• Haugh A.M.
      • Njauw C.-N.
      • Bubley J.A.
      • Verzì A.E.
      • Zhang B.
      • Kudalkar E.
      • et al.
      Genotypic and phenotypic features of BAP1 cancer syndrome.
      ]. Therefore, the diagnosis of BIMTs is particularly pertinent in patients with BAP1-TPDS. Patients with multiple BIMTs and a family history of BAP1-TPDS-associated cancers should be tested for germline BAP1 mutations to potentially aid early diagnosis of BAP1-TPDS and preventative measures [
      • Zhang A.J.
      • Rush P.S.
      • Tsao H.
      • Duncan L.M.
      BRCA1-associated protein (BAP1)-inactivated melanocytic tumors.
      ].

      BAP1 and cancer therapy

      Given that BAP1 mutations are commonly associated with tumors that respond poorly to standard treatments, there have been a number of therapeutic strategies that aim to directly target the role of BAP1 in cancer (Table 3).
      Table 3BAP1 alterations and cancer therapy.
      Tumor phenotypes related to BAP1 alterationsClass of drugs that might impact BAP1 biologic effectsComments
      H2A ubiquitination mediated by BAP1 loss in uveal melanoma cells
      • Landreville S.
      • Agapova O.A.
      • Matatall K.A.
      • Kneass Z.T.
      • Onken M.D.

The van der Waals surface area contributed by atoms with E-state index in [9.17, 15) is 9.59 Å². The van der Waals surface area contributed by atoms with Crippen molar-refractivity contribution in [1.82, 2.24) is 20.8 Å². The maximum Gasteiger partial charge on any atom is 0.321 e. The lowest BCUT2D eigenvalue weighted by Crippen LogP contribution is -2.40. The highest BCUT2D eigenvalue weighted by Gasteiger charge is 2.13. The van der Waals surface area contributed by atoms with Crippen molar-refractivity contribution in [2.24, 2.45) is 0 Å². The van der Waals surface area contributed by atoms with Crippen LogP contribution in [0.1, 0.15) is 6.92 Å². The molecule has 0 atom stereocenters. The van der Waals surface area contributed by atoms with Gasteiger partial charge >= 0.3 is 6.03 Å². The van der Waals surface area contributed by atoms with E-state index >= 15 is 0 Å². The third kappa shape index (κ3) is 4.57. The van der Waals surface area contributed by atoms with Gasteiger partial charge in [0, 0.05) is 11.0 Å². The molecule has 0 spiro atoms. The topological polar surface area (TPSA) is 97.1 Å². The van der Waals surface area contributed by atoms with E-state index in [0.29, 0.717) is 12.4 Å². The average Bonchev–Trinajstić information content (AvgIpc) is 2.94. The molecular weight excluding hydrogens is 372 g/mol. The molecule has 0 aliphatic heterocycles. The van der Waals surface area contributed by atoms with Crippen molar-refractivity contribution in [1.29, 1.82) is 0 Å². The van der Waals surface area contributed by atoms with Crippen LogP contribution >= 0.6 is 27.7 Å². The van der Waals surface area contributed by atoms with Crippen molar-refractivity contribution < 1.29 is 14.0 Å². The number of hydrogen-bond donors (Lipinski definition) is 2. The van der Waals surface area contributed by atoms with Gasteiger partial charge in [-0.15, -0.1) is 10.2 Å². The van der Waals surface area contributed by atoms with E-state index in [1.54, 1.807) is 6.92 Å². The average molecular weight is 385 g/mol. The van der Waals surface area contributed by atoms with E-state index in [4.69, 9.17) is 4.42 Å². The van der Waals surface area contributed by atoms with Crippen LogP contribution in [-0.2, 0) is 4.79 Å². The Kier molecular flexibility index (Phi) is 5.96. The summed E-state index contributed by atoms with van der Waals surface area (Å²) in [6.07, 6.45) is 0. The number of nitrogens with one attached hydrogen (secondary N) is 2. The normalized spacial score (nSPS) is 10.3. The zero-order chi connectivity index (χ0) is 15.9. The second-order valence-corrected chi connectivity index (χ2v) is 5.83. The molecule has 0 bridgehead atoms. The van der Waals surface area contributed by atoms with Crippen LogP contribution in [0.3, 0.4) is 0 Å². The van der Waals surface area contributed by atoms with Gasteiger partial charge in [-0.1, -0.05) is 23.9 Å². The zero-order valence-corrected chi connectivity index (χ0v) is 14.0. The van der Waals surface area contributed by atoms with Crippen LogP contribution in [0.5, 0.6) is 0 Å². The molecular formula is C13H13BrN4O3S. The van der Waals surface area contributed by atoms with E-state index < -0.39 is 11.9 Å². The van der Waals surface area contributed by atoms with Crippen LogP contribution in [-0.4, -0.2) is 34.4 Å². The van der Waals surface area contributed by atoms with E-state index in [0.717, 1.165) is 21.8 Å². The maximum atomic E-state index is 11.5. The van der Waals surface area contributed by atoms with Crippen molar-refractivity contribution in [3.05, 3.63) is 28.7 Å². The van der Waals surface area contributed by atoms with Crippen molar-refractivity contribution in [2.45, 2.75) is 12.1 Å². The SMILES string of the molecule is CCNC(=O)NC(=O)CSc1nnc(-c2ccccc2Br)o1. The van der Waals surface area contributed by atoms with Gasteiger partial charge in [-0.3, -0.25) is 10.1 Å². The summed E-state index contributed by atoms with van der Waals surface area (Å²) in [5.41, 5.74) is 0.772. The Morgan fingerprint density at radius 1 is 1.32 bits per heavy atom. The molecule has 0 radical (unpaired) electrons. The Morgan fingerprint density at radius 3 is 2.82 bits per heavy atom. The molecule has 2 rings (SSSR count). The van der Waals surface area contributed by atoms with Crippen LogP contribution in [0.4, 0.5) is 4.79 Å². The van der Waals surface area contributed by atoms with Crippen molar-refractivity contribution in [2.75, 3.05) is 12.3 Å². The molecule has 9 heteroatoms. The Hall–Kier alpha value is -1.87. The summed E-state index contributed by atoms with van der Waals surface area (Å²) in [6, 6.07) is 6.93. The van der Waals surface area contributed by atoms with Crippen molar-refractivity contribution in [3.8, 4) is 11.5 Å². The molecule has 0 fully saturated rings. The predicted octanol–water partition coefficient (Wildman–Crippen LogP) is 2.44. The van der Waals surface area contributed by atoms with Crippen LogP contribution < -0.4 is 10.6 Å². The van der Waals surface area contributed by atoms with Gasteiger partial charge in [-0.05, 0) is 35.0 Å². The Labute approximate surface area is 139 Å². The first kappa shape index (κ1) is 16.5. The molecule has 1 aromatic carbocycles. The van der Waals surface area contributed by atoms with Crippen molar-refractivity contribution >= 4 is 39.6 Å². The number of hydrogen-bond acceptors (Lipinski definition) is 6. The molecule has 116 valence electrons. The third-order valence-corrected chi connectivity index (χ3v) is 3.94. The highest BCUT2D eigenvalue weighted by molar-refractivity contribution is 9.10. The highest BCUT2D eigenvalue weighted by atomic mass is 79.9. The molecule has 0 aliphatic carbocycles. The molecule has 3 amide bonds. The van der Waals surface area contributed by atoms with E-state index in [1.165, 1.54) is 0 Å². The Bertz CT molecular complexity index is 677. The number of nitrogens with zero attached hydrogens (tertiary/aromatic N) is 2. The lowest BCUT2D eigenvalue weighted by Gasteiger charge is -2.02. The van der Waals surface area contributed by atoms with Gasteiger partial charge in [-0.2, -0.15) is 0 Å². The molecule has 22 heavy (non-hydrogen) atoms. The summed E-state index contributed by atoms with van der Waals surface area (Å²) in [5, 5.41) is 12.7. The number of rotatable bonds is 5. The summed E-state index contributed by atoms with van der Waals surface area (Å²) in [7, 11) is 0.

• Lee R.S.
      • et al.
      Histone deacetylase inhibitors induce growth arrest and differentiation in uveal melanoma.
      Histone deacetylase (HDAC) inhibitorsHDAC inhibitor vorinostat in phase 3 trial (placebo control arm) did not improve survival in malignant pleural mesothelioma (no selection for BAP1 alterations)
      • Krug L.M.
      • Kindler H.L.
      • Calvert H.
      • Manegold C.
      • Tsao A.S.
      • Fennell D.
      • et al.
      Vorinostat in patients with advanced malignant pleural mesothelioma who have progressed on previous chemotherapy (VANTAGE-014): a phase 3, double-blind, randomised, placebo-controlled trial.
      . (NCT00128102)
      EZH2 (enhancer of zeste 2 polycomb repressive complex 2) is upregulated in BAP1-deficient tumors
      • LaFave L.M.
      • Béguelin W.
      • Koche R.
      • Teater M.
      • Spitzer B.
      • Chramiec A.
      • et al.
      Loss of BAP1 function leads to EZH2-dependent transformation.
      ,
      • Sun C.
      • Zhao C.
      • Li S.
      • Wang J.
      • Zhou Q.